Oracle Security News

The highlights this month have been the release of my Oracle Password cracker written completely in PL/SQL. I have created a page dedicated to it - Oracle Password Cracker in PL/SQL - that includes details of why I wrote it, how it works and also download links.

This is a great tool for anyone to use as it doesn't have any dependencies and can be run as a SQl script through SQL*Plus or any other Oracle client. The whole idea behind releasing this tool was to encourage people to test the strength of their database passwords and to fix the weak ones. Most clients I talk to do not test password strength or have audit enabled or have password profiles. Most obviously have weak passwords; whilst they accept that passwords should be checked there is often a backlash against using binary based tools such as woraauthbf. This is a shame but I can see the issues with binary based tools. Hence I decided a SQL*Plus script would be good to encourage people to test passwords. Its not as fast as woraauthbf but it catches the key issues fast such as username=password, password=default, password=dictionary word or for short passwords, hence its a great tool for everyone to resolve the issue. If you need more proof, take a look at the recording of my webinar session above where I show very graphically how this is one of the core issues that allow "real attacks" against Oracle databases to succeed.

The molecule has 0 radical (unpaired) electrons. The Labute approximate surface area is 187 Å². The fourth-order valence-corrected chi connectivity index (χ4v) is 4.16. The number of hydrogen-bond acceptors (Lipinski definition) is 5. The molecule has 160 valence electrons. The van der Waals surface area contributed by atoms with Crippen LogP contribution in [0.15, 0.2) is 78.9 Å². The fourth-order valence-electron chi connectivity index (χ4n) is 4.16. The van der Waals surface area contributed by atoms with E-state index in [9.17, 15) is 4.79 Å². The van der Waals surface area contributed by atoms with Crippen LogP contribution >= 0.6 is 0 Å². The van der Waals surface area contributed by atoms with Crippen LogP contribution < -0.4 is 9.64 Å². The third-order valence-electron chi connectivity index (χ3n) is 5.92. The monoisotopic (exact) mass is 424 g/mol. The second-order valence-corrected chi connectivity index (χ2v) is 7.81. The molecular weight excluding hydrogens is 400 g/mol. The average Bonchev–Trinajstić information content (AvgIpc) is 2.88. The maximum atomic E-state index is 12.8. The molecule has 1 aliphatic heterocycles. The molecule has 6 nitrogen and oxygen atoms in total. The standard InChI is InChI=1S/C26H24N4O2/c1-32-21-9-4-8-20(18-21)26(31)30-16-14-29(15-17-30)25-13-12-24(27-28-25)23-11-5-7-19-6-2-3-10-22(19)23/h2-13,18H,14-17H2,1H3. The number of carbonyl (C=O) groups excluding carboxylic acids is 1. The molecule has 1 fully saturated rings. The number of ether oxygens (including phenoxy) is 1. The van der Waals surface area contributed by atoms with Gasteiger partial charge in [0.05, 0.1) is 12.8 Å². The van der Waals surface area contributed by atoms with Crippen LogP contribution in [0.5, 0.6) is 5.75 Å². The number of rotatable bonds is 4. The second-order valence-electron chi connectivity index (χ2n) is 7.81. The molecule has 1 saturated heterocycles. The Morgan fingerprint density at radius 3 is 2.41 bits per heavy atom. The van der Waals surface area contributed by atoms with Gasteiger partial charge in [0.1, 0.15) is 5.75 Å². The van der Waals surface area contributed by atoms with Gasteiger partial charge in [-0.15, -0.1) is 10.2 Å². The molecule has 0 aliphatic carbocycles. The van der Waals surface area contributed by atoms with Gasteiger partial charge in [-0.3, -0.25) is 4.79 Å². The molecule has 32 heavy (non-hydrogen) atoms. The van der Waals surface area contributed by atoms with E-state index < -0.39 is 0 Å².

October 14th CPU (Critical Patch Update)

I was credited in Oracles advisory for the October 2008 CPU. This will be accompanied by an advisory from me over the next few days but in the meantime I can let you know what it was I reported to be fixed. The APEX (Oracle Application Express; was HTML DB; was Porject Marvel) has users/schemas installed in the database that have excessive privileges, and I mean really exessive. I reported this to Oracle and they have turned around pretty quick to work on fixing the privileges to reduce them. This is commendable from Oracle as in the past they have not judged excessive privileges as a security bug as such because there is not a direct attack vector. I applaud the change and actions on this.....

Happy 4th birthday to my blog

My blog had its 4th anniversary last month and I created a post to briefly summarise the history of the blog - Happy 4th birthday, Pete Finnigan's blog

Finishing Up

OK, that is it for this newsletter, I am not making any rash promises but I will hope to get another one out pretty soon. Thanks for listening and I hope you are around for the next one.